Table of Contents

Environmental Taxation and Green Fiscal Reform

Environmental Taxation and Green Fiscal Reform

Theory and Impact

Critical Issues in Environmental Taxation series

Edited by Larry Kreiser, Soocheol Lee, Kazuhiro Ueta, Janet E. Milne and Hope Ashiabor

Against a backdrop of intense political interest it is more important than ever to explore the role of fiscal policy in achieving environmental sustainability. Environmental Taxation and Green Fiscal Reform skilfully explores the various ranges of environmental and energy policies needed for an environmentally sustainable future.

Chapter 7: Toward green transfer pricing: including environmental parameters in transfer pricing rules

Alice Pirlot

Subjects: economics and finance, environmental economics, public finance, environment, energy economics, energy policy and regulation, environmental law, law - academic, environmental law, tax law and fiscal policy, politics and public policy, environmental politics and policy

Extract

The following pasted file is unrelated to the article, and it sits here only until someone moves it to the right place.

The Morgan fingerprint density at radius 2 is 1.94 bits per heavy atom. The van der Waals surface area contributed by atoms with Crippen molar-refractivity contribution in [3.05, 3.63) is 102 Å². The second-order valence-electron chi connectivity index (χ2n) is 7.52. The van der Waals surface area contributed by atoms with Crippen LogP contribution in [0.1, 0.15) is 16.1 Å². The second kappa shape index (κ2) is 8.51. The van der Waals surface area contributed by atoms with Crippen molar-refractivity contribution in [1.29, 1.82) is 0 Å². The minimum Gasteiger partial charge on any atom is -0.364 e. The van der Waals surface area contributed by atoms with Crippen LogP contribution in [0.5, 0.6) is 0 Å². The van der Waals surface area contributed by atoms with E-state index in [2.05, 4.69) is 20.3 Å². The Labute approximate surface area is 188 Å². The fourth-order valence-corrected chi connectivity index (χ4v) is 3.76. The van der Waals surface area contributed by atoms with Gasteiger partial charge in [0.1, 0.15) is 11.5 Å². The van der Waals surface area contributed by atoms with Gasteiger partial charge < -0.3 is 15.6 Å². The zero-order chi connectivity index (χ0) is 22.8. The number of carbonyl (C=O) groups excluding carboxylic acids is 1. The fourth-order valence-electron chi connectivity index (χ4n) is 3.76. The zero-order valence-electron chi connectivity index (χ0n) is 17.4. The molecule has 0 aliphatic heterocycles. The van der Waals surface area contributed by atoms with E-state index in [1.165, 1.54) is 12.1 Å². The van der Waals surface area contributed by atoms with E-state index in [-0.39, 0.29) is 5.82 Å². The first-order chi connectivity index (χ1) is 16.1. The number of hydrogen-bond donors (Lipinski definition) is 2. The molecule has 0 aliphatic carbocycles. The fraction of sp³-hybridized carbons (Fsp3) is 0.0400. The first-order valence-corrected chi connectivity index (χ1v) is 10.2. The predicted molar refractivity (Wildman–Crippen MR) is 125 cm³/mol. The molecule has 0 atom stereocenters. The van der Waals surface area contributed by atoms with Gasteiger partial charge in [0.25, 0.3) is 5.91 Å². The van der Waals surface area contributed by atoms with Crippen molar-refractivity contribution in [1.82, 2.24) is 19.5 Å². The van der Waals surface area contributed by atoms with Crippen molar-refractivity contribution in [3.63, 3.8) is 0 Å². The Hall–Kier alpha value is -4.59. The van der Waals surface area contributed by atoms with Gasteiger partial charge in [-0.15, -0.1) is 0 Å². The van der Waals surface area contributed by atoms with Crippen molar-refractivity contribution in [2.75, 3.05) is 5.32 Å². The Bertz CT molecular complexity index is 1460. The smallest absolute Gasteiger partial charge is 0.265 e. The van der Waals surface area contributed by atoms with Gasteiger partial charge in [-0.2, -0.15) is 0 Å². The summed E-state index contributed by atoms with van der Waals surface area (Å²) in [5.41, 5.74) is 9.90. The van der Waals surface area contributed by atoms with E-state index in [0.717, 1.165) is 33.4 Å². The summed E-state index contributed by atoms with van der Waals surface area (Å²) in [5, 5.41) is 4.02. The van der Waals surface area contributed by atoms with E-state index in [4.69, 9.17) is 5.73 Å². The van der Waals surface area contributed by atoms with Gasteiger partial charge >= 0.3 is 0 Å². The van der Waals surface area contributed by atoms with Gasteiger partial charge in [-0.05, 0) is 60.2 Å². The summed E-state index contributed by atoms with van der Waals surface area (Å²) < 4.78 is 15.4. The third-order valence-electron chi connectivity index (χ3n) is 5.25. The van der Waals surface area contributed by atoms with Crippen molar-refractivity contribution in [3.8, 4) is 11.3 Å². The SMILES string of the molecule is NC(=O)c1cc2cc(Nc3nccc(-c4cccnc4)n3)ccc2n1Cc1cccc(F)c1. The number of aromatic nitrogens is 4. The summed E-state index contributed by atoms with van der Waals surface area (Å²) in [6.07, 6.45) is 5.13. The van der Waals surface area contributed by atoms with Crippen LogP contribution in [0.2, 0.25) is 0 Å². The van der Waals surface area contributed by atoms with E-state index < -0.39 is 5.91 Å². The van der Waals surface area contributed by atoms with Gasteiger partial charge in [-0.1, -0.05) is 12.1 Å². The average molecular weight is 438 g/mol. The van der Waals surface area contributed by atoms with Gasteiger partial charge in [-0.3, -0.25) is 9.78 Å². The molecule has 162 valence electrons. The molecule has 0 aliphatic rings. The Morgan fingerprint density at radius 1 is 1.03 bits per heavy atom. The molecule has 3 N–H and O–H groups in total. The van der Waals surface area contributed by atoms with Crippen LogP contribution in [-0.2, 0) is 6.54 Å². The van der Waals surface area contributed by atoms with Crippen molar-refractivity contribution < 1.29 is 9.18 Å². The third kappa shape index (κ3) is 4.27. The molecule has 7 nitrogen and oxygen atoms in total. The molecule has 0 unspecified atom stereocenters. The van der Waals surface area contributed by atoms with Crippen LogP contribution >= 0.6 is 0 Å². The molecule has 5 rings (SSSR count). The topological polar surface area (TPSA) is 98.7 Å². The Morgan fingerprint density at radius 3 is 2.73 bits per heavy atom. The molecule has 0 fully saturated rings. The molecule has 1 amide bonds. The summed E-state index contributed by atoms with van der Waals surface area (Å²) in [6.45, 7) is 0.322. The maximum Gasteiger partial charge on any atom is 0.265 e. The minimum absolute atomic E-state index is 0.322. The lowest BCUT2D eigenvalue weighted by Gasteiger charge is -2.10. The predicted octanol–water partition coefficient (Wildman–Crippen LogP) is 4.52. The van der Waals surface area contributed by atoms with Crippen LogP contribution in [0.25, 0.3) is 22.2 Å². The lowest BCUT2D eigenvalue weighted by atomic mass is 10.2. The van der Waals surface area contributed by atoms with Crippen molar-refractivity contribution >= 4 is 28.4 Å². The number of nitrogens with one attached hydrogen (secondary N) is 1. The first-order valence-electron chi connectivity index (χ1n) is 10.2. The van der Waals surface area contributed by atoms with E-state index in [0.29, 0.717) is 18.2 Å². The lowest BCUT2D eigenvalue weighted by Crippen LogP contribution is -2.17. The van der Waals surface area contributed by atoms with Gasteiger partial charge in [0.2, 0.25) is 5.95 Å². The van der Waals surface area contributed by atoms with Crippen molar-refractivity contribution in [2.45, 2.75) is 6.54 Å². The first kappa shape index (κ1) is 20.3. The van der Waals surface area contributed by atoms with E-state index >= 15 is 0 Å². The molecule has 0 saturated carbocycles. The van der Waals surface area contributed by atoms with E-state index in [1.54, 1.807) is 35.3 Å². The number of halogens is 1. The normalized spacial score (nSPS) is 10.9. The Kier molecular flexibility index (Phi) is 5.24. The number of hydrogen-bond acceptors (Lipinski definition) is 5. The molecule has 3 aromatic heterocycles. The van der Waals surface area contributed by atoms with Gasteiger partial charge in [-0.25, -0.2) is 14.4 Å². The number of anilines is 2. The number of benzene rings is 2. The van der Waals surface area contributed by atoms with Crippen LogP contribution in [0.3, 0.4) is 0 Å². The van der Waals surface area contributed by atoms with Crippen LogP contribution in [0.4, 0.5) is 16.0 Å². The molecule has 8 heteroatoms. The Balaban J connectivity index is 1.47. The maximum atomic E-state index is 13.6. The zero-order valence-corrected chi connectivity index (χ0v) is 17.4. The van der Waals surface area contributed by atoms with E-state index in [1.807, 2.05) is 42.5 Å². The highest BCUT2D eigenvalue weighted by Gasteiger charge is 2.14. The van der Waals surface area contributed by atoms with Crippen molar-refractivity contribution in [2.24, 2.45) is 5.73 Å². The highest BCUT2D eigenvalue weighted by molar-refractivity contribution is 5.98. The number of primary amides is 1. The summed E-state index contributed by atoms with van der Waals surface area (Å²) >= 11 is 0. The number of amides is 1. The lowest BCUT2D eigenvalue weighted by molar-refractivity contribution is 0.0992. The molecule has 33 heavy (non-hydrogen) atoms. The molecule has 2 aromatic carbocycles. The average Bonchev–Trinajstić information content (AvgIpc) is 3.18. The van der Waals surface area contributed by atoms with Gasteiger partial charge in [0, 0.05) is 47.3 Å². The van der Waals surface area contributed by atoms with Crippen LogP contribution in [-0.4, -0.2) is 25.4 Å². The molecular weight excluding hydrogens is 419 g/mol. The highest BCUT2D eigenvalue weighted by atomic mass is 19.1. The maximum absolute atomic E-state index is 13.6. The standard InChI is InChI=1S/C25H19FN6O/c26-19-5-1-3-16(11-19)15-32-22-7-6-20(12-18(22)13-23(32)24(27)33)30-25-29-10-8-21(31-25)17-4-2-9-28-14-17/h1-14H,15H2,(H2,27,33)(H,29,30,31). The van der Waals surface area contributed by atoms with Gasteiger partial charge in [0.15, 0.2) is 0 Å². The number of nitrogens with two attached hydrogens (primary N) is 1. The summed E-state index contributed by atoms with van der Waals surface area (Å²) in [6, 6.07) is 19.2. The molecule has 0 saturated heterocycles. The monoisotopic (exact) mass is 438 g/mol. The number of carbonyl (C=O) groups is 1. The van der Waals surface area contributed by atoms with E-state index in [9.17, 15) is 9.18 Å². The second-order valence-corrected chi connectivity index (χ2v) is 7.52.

Environmental taxation is based on the idea that tax law may be supportive of environmental policies. At the national level, the relationship between tax and environmental law has been widely studied, proving that tax law can be a useful tool to foster environmental goals. At the international level, however, the question of how international taxation – and more specifically transfer pricing rules – interacts with environmental policies and environmental standards has not been much discussed so far. This chapter analyses one specific subject of international law – the multinational – from an environmental and tax perspective. In environmental as well as in tax law, the legislator faces the same challenges associated with regulating the activities of multinationals that operate cross-border. In tax law, the differences in tax regimes between jurisdictions may lead to profit shifting to low-tax countries, commonly called ‘tax havens’. The recent action plan on Base Erosion and Profit Shifting published by the Organization for Economic Cooperation and Development (OECD) illustrates the importance of this issue today. In environmental law, international differences in environmental standards may lead to the relocation of enterprises to ‘pollution havens’. Aside from the parallels that can be drawn between environmental and tax issues, environmental and tax policies may interact and eventually support each other in regulating the activities of multinationals.

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